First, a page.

• • •

So who were these folk who cast themselves into the Carolina wilderness to seek their fortunes in this early settlement? Some were thrown there by others, no fortune intended for them — like the enslaved woman Dido, already at work in earliest Bath by the time John Lawson showed up. Some were first-generation, new to the New World — well-off, ambitious young men with ties to family back in the old country. Of these leading folk, the privileged, a few illustrate the pattern:

  • Lawson, son of a well-connected London doctor with family in Yorkshire, ached from early on to excel in a science, possibly hoping to get into England’s Royal Society. Urged to explore the Carolinas and offered a free sail to Charleston, off he went. Connecting with London apothecary James Petiver to do New World plant collecting for him, Lawson’s path was set.
  • Christopher Gale

    Christopher Gale. illustration by Outer Banks History Center

    Christopher Gale, eldest of four brothers from a wealthy Yorkshire family, arrived in Carolina in about 1700. He married Sarah Harvey, widow of the late Gov. Thomas Harvey, and moved quickly to the top. Gale set himself up in coastwise trade north to New England and Indian trade west to the Cherokee Nation, living at Kirby Grange just outside of Bath and serving for years as North Carolina’s colonial chief justice — often in conflict with whoever was the current colonial governor.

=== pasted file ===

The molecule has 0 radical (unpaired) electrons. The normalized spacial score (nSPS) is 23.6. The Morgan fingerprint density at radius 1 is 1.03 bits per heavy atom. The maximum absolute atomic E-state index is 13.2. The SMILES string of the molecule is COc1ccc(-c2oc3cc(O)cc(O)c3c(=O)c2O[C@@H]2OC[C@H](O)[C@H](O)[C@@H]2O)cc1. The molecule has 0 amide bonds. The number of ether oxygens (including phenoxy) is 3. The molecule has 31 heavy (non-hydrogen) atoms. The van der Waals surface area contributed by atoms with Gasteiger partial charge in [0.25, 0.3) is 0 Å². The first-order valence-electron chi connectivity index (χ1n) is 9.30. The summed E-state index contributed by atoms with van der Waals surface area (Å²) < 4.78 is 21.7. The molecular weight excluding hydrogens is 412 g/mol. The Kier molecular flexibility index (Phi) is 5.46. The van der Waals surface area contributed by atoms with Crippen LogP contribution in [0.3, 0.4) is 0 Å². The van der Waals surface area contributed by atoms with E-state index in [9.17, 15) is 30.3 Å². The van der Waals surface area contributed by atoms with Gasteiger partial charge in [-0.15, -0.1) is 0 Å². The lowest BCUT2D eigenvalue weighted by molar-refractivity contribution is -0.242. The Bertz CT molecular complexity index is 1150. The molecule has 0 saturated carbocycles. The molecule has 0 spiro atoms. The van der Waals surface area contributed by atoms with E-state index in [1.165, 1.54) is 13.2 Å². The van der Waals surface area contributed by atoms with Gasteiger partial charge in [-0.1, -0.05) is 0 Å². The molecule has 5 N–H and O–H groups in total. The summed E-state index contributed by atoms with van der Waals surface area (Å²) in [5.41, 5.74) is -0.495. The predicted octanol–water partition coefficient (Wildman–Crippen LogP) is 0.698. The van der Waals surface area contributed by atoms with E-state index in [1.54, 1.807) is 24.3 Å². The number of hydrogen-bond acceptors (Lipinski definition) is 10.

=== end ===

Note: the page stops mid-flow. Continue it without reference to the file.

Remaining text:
• Charles Eden of County Durham, England, became governor in 1714, receiving 1,000 acres from the Lords Proprietors to sweeten his deal. Eden’s home, “Thistleworth,” lay upon the west bank of Bath Creek, though implications of collusion with neighbor Blackbeard may have driven him in 1719 to his Eden House plantation in Bertie County, where, at the Chowan River’s mouth, he died in 1722.
  • Capt. Michael Coutanche, French mariner and merchant from the Isle of Jersey, sailed in about 1739 from Boston to Bath, where a few years hence he built, at the corner of Carteret and Main streets, a large, wooden, double-chimneyed domicile and mercantile building. Of a later owner of the place, Robert Palmer, the 1760s Royal Gov. William Tryon (namesake of the palace in New Bern) wrote: “He had a very excellent House and Plantation at Bath which I often resided in with my family being Hospitably entertained by him.”
Boats docked at the Bath Harbor Marina in Bath, NC

Bath’s early appeal as a port destination left a lasting legacy, as the town’s location on the Pamlico River continues to draw boaters to the eastern shore of Bath Creek. photograph by Chris Rogers

Bath’s hospitality was hardly restricted to private homes, nor offered only by men. Of three sailors’ shebangs open in 1756, one of the tavernkeepers was a woman named Mourning Blinn. And of two in 1761, the top keg-tapper and drinks-dispenser of one of them was likewise a woman, one Mary Smith.

These folks were just a few residents of the busy Port of Bath. Clearly, those who arrived with capital and advantage from back in the Old World were free to improve their lots here in the new one. They gathered up lands, positions, and trade in no small part through the displacement of Indigenous communities and the unrewarded efforts of their laboring bondsmen.

If there were an 18th-century heyday in Bath, it was fairly short-lived, for North Carolina’s maritime trade — the concept of which the town had helped prove out — would be moving on upriver to Washington and shared by other interior coastal ports of entry (Beaufort, Brunswick, Currituck, Roanoke) even before the American Revolution. But none of this takes anything away from Bath, a modest riverport with its small ships, wharves, inns, taverns, and riverine manufactories, nor from Bath’s early folk, who showed a scattered back-country people how to engage with the watery world.